“Then the people of Fiti-nui wept again, but they said that the gods had ordered them to sail away, and they must go.
“‘But,’ said the chief of the Fiti-nui, ’you will know that we have reached a new land safely when the Meae-Topaiho falls, when the great spear is broken by the gods, you will know that your brothers are in a new home.’
“Then they departed, the four canoes, but the daughter of the chief did not go, for her child was long in being born. She lived with the people of Hana-uaua in peace and comfort. And when the season of the breadfruit had come and gone, one night when the rain and the wind made the earth tremble and slip, the people of Hana-uaua heard a roaring and a crashing.
“‘The gods are angry,’ they said. But the daughter of the chief said, ‘My people have found their home.’ And in the morning they found that the Meae-Topaiho had fallen, the blade of the spear was broken, and the prophecy fulfilled.
“That was four generations ago, and ever since that time the people of Hana-uaua have looked for some sign from their brothers who went away. Their names were kept in the memories of the tribe. Ten years ago many men were brought here to work on the plantations, from Puka-Puka and Na-Puka in the Paumotas, and they talked with the people.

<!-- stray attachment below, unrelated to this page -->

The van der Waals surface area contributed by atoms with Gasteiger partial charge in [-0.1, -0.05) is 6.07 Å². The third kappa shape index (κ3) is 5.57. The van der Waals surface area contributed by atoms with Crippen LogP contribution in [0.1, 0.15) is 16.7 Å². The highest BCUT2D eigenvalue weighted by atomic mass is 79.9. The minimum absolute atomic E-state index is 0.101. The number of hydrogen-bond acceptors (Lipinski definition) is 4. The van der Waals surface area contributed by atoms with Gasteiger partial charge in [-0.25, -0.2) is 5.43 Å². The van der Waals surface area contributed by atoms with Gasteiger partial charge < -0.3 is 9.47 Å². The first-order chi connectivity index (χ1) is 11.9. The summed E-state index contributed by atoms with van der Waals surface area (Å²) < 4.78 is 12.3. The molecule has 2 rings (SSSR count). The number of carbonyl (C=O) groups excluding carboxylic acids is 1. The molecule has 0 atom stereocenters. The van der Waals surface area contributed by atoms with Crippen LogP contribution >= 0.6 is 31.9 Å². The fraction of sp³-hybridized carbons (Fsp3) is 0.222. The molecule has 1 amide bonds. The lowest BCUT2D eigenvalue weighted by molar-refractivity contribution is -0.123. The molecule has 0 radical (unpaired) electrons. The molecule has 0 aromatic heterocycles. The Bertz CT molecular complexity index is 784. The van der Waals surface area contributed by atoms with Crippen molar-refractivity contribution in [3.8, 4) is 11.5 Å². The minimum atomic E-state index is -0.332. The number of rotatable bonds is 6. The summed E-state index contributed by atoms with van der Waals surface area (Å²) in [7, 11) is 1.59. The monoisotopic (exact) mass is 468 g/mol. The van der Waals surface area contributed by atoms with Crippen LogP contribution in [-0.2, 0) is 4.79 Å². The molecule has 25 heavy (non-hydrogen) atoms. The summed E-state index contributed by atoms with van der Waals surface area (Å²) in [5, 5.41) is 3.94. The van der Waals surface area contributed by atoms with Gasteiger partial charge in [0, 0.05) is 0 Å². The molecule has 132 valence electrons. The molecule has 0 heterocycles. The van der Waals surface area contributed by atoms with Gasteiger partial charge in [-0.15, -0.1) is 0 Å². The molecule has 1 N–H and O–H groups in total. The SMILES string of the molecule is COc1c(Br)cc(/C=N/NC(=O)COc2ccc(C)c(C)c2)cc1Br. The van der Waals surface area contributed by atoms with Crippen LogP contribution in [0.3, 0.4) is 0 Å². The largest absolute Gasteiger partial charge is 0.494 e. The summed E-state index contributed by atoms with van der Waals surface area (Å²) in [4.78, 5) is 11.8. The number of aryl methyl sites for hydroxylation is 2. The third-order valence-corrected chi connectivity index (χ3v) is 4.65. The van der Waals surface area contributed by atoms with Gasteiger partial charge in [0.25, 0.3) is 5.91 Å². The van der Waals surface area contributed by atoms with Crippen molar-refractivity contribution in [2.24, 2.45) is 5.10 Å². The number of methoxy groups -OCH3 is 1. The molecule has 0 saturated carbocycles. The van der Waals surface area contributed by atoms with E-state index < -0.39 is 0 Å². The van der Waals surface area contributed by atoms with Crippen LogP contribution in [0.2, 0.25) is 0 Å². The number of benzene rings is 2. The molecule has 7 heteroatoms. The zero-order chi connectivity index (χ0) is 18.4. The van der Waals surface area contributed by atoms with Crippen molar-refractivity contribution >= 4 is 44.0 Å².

“Aue! They were the children’s children of the Piina of Fiti-nui. In those low islands to which their fathers and mothers went, they kept the words and the names of old. They had kept the memory of the journey. And one old man was brought by his son, and he remembered all that his father had told him, and his father was the son of the chief, Atituahuei.
“These people did not look like our men. The many years had made them different. But they knew of the spear rock, and of the prophecy, and they were in truth the lost brothers of the Hana-uaua people.
“But the Hana-uaua people, too, were dying now. None was left of the blood of the chief’s daughter. No man was left alive on the plateau of Ahao.
“Their popoi pits are the wallows of the wild boar; on their paepaes sit the wild white dogs. The horned cattle wander where they walked. Hee i te fenua ke! They are gone, and the stranger shall have their graves.”
A feast to the men of Motopu; the making of kava, and its drinking; the story of the Girl Who Lost Her Strength.
The Vagabond, Kivi, who lived near the High Place, came down to my paepae one evening to bid me come to a feast given in Atuona Valley to the men of Motopu, who had been marvelously favored by the god of the sea.
Months of storms, said Kivi, had felled many a stately palm of Taka-Uka and washed thousands of ripe cocoanuts into the bay, whence the current that runs swift across the channel had swept the fruitage of the winds straight to the inlet of Motopu, on the island of Tahuata. The men of that village, with little effort to themselves, had reaped richly.